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Regulating muscle protein synthesis in human myotubes from young and old subjects with microRNAs

E. Zacharewicz, S. Lamon, P. Della Gatta and A.P. Russell, School of Exercise and Nutrition Sciences, Deakin University, 221 Burwood Highway, Burwood, VIC 3125, Australia.

Background and Aim: Sarcopenia is the age-related loss of muscle mass and function. The onset and progression of sarcopenia is associated with attenuated activation of Akt/mTOR signalling and muscle protein synthesis (MPS) in response to anabolic stimuli such as resistance exercise. MicroRNAs (miRNAs) are short strands of nucleic acids that can influence muscle growth. The regulation of Akt/mTOR signalling and MPS by skeletal muscle miRNAs is poorly understood. A miRNA screening followed by statistical and bioinformatics analysis allowed the identification of 2 miRNAs that potentially regulate MPS in young and old human subjects. MiR-99b and miR-499a are both differentially regulated by age and resistance exercise and directly target, or are predicted to target, members of the Akt/mTOR signalling pathway. This study aims to validate the role of miR-99b and miR-499a as putative negative regulators of MPS via Akt/mTOR signalling in human primary myotubes.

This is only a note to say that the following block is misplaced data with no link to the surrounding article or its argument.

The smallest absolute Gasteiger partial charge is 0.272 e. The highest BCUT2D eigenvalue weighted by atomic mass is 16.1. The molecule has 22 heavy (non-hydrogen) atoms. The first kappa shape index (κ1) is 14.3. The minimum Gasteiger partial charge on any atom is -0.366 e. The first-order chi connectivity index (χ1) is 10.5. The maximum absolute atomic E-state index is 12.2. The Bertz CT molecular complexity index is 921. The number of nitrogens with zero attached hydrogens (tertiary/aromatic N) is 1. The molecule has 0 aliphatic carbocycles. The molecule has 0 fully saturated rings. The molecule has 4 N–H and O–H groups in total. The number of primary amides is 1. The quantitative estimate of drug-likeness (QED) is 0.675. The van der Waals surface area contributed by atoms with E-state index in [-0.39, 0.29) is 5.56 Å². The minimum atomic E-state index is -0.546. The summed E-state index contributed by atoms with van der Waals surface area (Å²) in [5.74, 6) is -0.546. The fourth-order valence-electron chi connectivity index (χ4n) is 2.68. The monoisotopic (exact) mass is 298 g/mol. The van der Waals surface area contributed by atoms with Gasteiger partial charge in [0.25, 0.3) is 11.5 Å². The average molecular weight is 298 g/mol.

Methods: Primary myocytes were isolated from the biopsies of three young (23.5±5.0 y.o.) and three old (64.6±4.0 y.o.) subjects. Myotubes were transfected with mimic sequences to increase the levels of miR-99b or miR-499a. The control groups were treated with a nonsense mimic sequence. In vitro protein synthesis was directly assessed by the incorporation of 3H-tyrosine into the myotubes. The expression levels of predicted miRNA targets known to regulate muscle protein synthesis will be determined by qPCR and western blot. Differences will be determined by 2-way ANOVA.

Results: In vitro protein synthesis levels have been determined for 5 of the 6 cell lines. Overall, basal protein synthesis levels were lower in the old cell lines when compared to the young cell lines (P<0.05). The miR-99b mimic significantly decreased protein synthesis levels in both young and old cell lines (P<0.001). We observed a significant age by treatment effect for the miR-499a mimic (P<0.001) with a significant reduction in protein synthesis in the old but not young cell lines treated with the miR-499a mimic.

Conclusions: This study provides the first proof of concept for the role of miRNAs as regulators of protein synthesis in human myotubes. MiR-99b and miR-499a mimics both negatively regulate protein synthesis in young and old myotubes. To elucidate the mechanism of action of these miRNAs, the expression levels of validated and predicted miR-99b and miR-499a targets will be measured as well as the phosphorylation level of regulators of the Akt/mTOR pathway.